TREASURES from the shrine of one of the North-East’s most important saints are due to go on display this summer.
Parts of St Cuthbert’s coffin, his famous pectoral cross and the original Sanctuary Knocker will be on display as part of the Open Treasure exhibition at Durham Cathedral.
The items will form the centrepiece of the exhibition, which opened last summer, but are so delicate conservators have to monitor climate conditions in the great kitchen, where they will be housed, for 12 months to ensure the precious objects will not be damaged.
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It will be the first time they have been on display since 2011.
The announcement was made yesterday to mark St Cuthbert’s Day.
The Dean of Durham, the Very Revd Andrew Tremlett said: “Durham is unique in the country in having artefacts and treasures that date back to the roots of the cathedral.
“For years we have had these treasure on display but now we can do it properly.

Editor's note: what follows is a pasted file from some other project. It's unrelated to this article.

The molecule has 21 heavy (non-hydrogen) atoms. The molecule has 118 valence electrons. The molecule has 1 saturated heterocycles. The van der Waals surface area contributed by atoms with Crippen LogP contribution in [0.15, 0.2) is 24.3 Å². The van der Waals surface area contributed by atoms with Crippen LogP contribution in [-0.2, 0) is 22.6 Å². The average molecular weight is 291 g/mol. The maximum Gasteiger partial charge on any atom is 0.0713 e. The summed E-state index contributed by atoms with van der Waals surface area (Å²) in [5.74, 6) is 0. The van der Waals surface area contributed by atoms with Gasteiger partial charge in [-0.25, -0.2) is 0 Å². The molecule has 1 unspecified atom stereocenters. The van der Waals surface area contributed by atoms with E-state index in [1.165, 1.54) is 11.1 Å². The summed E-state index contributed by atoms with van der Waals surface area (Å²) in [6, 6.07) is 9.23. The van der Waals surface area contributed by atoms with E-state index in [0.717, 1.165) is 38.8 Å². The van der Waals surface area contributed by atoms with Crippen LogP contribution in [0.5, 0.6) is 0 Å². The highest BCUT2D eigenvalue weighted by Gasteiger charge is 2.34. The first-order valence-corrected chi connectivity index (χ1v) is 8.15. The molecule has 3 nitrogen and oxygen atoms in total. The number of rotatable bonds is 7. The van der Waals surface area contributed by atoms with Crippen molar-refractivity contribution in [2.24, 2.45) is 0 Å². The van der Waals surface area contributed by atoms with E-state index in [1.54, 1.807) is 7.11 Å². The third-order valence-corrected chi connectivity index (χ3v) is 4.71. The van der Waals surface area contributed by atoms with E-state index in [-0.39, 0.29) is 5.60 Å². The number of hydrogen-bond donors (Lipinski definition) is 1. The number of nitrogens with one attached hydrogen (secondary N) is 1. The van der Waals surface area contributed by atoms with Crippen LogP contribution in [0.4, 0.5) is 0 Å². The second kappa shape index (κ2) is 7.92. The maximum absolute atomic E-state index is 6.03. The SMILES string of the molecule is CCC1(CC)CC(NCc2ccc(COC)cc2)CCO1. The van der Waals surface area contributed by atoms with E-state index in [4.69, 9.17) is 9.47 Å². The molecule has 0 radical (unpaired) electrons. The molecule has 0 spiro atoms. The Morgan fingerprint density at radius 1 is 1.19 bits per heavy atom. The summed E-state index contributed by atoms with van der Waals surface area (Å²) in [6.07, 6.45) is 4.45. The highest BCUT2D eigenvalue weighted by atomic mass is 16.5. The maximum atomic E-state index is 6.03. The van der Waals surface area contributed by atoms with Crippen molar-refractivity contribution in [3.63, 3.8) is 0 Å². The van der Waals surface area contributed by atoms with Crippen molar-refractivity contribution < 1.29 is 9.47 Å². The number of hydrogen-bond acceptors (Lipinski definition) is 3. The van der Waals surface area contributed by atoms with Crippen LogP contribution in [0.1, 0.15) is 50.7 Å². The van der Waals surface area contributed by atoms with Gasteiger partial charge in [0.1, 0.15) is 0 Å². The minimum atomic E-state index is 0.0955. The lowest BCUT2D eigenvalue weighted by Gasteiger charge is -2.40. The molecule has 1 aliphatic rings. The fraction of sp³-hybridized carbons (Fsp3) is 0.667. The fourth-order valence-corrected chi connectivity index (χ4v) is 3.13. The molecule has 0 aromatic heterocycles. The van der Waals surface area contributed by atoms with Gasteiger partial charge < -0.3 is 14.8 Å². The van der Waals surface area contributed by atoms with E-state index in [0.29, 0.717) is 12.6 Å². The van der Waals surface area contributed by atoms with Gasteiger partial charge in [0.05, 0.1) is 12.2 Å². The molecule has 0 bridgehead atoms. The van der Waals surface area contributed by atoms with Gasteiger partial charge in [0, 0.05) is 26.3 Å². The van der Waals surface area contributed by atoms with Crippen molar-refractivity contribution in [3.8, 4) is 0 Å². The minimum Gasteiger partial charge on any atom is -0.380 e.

“The environment is now world class, it’s what you would get in the British Museum, which they will be preserved for centuries and centuries to come.”
The exhibition will include fragments of the original carved wooden coffin, which was made in 698 – 11 years after St Cuthbert’s death, when the discovery that his remains had not decayed made him the focal point for pilgrimage.
The coffin was protected and preserved by the monks of Lindisfarne, and when Vikings forced them to leave the monastery, it was carried all over the North of England, settling in Chester-le-Street and Ripon before making their way to Durham in 995.
It was placed in the shrine at Durham Cathedral in 1104 and remained there until the tomb was opened in 1827.
Other items from the tomb, including his gold and garnet pectoral cross which is the symbol of the cathedral, portable altar, comb and vestments will also be on display, as well as the cathedral’s original 12th century Sanctuary Knocker.
Durham Cathedral’s head of collections Lisa di Tommaso said: “For the last year we have been working extremely hard to ensure that the great kitchen would be ready to safely house these incredible artefacts.
“For myself and all the cathedral staff it is exciting to be close to seeing the results of that hard work.”
The permanent display will open to the public on Saturday, July 29.